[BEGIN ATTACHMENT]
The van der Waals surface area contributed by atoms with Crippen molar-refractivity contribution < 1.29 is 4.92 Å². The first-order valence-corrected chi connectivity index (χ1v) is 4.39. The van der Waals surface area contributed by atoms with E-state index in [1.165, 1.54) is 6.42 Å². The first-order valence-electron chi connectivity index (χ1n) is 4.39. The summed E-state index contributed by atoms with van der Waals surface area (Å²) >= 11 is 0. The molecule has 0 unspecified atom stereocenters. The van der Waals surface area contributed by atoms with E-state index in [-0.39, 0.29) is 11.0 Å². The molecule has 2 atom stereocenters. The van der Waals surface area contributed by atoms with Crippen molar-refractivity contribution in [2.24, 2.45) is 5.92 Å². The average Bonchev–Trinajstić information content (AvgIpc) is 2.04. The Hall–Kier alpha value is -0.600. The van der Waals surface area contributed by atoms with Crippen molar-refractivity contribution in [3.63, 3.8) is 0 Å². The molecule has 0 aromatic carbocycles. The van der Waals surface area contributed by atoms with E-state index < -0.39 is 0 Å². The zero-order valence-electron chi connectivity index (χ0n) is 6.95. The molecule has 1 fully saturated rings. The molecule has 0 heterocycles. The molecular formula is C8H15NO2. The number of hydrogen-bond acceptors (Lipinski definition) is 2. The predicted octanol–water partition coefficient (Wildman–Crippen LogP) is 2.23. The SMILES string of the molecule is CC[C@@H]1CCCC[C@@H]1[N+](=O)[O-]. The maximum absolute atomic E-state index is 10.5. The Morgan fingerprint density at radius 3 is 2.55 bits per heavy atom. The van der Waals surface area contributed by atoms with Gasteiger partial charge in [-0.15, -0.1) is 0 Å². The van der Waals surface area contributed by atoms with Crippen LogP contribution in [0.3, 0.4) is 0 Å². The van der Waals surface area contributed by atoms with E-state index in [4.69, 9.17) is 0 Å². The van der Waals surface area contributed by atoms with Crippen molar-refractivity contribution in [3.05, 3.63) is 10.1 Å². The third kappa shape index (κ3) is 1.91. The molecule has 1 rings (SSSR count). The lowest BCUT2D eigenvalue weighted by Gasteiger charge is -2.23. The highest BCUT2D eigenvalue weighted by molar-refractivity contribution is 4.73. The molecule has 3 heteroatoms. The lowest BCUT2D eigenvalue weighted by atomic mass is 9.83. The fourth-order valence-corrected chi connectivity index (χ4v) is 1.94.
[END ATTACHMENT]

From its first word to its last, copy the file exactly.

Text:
The van der Waals surface area contributed by atoms with Crippen molar-refractivity contribution < 1.29 is 4.92 Å². The first-order valence-corrected chi connectivity index (χ1v) is 4.39. The van der Waals surface area contributed by atoms with E-state index in [1.165, 1.54) is 6.42 Å². The first-order valence-electron chi connectivity index (χ1n) is 4.39. The summed E-state index contributed by atoms with van der Waals surface area (Å²) >= 11 is 0. The molecule has 0 unspecified atom stereocenters. The van der Waals surface area contributed by atoms with E-state index in [-0.39, 0.29) is 11.0 Å². The molecule has 2 atom stereocenters. The van der Waals surface area contributed by atoms with Crippen molar-refractivity contribution in [2.24, 2.45) is 5.92 Å². The average Bonchev–Trinajstić information content (AvgIpc) is 2.04. The Hall–Kier alpha value is -0.600. The van der Waals surface area contributed by atoms with Crippen molar-refractivity contribution in [3.63, 3.8) is 0 Å². The molecule has 0 aromatic carbocycles. The van der Waals surface area contributed by atoms with E-state index < -0.39 is 0 Å². The zero-order valence-electron chi connectivity index (χ0n) is 6.95. The molecule has 1 fully saturated rings. The molecule has 0 heterocycles. The molecular formula is C8H15NO2. The number of hydrogen-bond acceptors (Lipinski definition) is 2. The predicted octanol–water partition coefficient (Wildman–Crippen LogP) is 2.23. The SMILES string of the molecule is CC[C@@H]1CCCC[C@@H]1[N+](=O)[O-]. The maximum absolute atomic E-state index is 10.5. The Morgan fingerprint density at radius 3 is 2.55 bits per heavy atom. The van der Waals surface area contributed by atoms with Gasteiger partial charge in [-0.15, -0.1) is 0 Å². The van der Waals surface area contributed by atoms with Crippen LogP contribution in [0.3, 0.4) is 0 Å². The van der Waals surface area contributed by atoms with E-state index in [4.69, 9.17) is 0 Å². The van der Waals surface area contributed by atoms with Crippen molar-refractivity contribution in [3.05, 3.63) is 10.1 Å². The third kappa shape index (κ3) is 1.91. The molecule has 1 rings (SSSR count). The lowest BCUT2D eigenvalue weighted by Gasteiger charge is -2.23. The highest BCUT2D eigenvalue weighted by molar-refractivity contribution is 4.73. The molecule has 3 heteroatoms. The lowest BCUT2D eigenvalue weighted by atomic mass is 9.83. The fourth-order valence-corrected chi connectivity index (χ4v) is 1.94.